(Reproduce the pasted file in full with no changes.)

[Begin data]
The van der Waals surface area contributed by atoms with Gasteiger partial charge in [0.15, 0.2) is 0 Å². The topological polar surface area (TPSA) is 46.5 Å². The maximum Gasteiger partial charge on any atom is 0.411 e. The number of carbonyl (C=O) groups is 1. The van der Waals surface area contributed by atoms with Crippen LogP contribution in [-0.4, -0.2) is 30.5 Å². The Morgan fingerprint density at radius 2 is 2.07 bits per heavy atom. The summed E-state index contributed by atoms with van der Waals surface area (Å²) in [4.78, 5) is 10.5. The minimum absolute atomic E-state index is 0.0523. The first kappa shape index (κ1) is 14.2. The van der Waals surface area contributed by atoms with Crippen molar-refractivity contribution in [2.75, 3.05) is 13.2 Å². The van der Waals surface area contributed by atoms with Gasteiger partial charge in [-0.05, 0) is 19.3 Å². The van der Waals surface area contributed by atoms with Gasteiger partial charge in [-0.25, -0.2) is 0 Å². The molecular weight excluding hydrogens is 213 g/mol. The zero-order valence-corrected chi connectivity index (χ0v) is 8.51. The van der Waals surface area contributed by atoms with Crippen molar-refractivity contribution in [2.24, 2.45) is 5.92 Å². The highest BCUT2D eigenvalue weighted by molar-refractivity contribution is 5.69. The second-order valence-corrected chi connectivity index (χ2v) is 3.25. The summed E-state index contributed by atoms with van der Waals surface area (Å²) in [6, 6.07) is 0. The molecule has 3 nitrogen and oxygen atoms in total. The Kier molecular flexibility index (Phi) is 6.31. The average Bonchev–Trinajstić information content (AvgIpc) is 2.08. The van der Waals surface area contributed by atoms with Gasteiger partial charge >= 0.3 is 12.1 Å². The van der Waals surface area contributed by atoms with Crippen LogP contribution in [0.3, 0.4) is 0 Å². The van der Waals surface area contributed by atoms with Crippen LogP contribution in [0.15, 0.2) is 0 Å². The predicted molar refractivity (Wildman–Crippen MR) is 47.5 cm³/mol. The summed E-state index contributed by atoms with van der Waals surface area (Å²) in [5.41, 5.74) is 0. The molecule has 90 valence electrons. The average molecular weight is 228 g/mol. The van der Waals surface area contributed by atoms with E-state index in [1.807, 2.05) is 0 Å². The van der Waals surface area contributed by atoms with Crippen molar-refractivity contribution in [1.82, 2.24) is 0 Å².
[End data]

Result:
The van der Waals surface area contributed by atoms with Gasteiger partial charge in [0.15, 0.2) is 0 Å². The topological polar surface area (TPSA) is 46.5 Å². The maximum Gasteiger partial charge on any atom is 0.411 e. The number of carbonyl (C=O) groups is 1. The van der Waals surface area contributed by atoms with Crippen LogP contribution in [-0.4, -0.2) is 30.5 Å². The Morgan fingerprint density at radius 2 is 2.07 bits per heavy atom. The summed E-state index contributed by atoms with van der Waals surface area (Å²) in [4.78, 5) is 10.5. The minimum absolute atomic E-state index is 0.0523. The first kappa shape index (κ1) is 14.2. The van der Waals surface area contributed by atoms with Crippen molar-refractivity contribution in [2.75, 3.05) is 13.2 Å². The van der Waals surface area contributed by atoms with Gasteiger partial charge in [-0.05, 0) is 19.3 Å². The van der Waals surface area contributed by atoms with Gasteiger partial charge in [-0.25, -0.2) is 0 Å². The molecular weight excluding hydrogens is 213 g/mol. The zero-order valence-corrected chi connectivity index (χ0v) is 8.51. The van der Waals surface area contributed by atoms with Crippen molar-refractivity contribution in [2.24, 2.45) is 5.92 Å². The highest BCUT2D eigenvalue weighted by molar-refractivity contribution is 5.69. The second-order valence-corrected chi connectivity index (χ2v) is 3.25. The summed E-state index contributed by atoms with van der Waals surface area (Å²) in [6, 6.07) is 0. The molecule has 3 nitrogen and oxygen atoms in total. The Kier molecular flexibility index (Phi) is 6.31. The average Bonchev–Trinajstić information content (AvgIpc) is 2.08. The van der Waals surface area contributed by atoms with Gasteiger partial charge >= 0.3 is 12.1 Å². The van der Waals surface area contributed by atoms with Crippen LogP contribution in [0.3, 0.4) is 0 Å². The van der Waals surface area contributed by atoms with Crippen LogP contribution in [0.15, 0.2) is 0 Å². The predicted molar refractivity (Wildman–Crippen MR) is 47.5 cm³/mol. The summed E-state index contributed by atoms with van der Waals surface area (Å²) in [5.41, 5.74) is 0. The molecule has 90 valence electrons. The average molecular weight is 228 g/mol. The van der Waals surface area contributed by atoms with E-state index in [1.807, 2.05) is 0 Å². The van der Waals surface area contributed by atoms with Crippen molar-refractivity contribution in [1.82, 2.24) is 0 Å².